Web application

A web application is a software application that runs on a remote server. In most cases, Web browsers are used to access Web applications, over a network, such as the Internet. Some web applications are used in intranets, in companies and schools, for example. Web applications are different from other applications because they do not need to be installed.
File:Blue kworldclock 2.png
The WorldClock icon.

Some example web applications are: Facebook (social networking), Flickr (photo sharing), Mibbit (chatting), and Wikipedia.

Web applications are popular because most computer operating systems have web browsers. Programmers can easily change a web application. Users do not need to install any new software to see these changes.

Benefits and drawbacks


  • Web applications run "inside" a browser; no complex installation is needed.
  • Web applications require very little disk space (or computing power) on the client. All the client does is display the data.
  • Web applications solve some of the "compatibility issues" (Windows, Mac, Linux); all that is needed is a browser.
  • In many cases, the data is stored remotely too. As with other cloud computing, this can allow easy communication and cooperation.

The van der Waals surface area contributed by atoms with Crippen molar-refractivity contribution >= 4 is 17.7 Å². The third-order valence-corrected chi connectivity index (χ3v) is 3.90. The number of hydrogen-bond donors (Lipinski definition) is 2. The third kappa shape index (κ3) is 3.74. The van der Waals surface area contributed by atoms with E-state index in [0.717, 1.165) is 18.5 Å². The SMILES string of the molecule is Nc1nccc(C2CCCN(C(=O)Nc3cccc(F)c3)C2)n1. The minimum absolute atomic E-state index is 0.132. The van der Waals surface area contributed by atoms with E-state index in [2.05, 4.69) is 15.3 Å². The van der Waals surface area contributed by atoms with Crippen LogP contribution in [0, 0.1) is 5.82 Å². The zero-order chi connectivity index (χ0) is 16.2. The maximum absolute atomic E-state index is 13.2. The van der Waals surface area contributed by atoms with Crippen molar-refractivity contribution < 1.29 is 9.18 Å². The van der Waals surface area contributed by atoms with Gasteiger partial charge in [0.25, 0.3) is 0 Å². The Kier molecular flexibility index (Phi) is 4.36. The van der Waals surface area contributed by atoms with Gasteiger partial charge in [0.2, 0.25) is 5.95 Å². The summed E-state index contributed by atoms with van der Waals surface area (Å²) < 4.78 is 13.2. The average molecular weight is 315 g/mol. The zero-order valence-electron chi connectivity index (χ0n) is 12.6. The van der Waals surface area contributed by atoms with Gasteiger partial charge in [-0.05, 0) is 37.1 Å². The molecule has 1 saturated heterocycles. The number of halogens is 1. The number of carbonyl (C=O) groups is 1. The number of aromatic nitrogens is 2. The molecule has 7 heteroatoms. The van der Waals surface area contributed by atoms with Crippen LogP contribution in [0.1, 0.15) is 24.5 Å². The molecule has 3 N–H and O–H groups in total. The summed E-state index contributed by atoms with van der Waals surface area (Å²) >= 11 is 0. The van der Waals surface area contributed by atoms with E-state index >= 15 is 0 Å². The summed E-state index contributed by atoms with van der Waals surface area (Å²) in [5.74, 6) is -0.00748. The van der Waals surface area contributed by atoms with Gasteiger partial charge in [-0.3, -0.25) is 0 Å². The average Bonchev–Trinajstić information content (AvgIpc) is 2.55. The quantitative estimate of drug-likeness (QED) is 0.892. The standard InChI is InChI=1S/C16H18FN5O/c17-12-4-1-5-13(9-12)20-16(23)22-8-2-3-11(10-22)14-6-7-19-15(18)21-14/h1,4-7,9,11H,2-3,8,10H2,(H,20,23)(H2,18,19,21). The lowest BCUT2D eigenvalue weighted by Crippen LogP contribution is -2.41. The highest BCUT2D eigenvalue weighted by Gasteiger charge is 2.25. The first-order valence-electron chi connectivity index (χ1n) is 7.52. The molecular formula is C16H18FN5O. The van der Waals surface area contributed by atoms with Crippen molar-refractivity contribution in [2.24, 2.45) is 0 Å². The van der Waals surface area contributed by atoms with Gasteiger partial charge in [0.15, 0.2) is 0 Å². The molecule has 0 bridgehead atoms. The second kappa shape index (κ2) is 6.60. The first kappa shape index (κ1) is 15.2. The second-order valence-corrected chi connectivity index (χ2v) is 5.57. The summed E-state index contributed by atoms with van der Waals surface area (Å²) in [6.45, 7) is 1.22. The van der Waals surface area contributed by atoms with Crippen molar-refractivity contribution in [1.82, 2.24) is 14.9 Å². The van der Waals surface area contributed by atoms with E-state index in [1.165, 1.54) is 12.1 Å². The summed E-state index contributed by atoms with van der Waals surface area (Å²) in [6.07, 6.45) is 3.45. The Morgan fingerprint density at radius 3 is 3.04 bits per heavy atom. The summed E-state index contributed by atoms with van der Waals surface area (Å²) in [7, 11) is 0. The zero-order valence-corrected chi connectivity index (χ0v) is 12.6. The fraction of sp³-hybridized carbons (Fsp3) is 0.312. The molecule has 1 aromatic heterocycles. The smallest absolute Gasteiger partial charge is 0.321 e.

• Help for communication and mail


  • Because they run inside a web browser, most web applications "look" very different to regular programs. The user experience or ease of use is different and some may dislike it.
  • Web applications need to be coded so they follow standards. Any browser that also follows the standard can be used. Small changes in a given browser's implementation of a standard may prevent that browser from using the web application.
  • Web applications need a connection to the server where the application runs, all the time. The connection may need a certain bandwidth. Without an adequate connection, the application may not become usable; in the worst case, data may be lost.
  • Many applications are dependent on the server that hosts them. When the server is switched off, or the company goes bust, the application is no longer usable. Traditional applications continue to work.
  • The company offering the web application has complete control over it. This also means that they may launch a new version when they want to; the option to "skip" a less popular version does not exist.
  • In many cases, the data is stored remotely too. It may not be possible to export the data so that it can be used with another application.
  • The company can theoretically track anything the users do. This can cause privacy problems.

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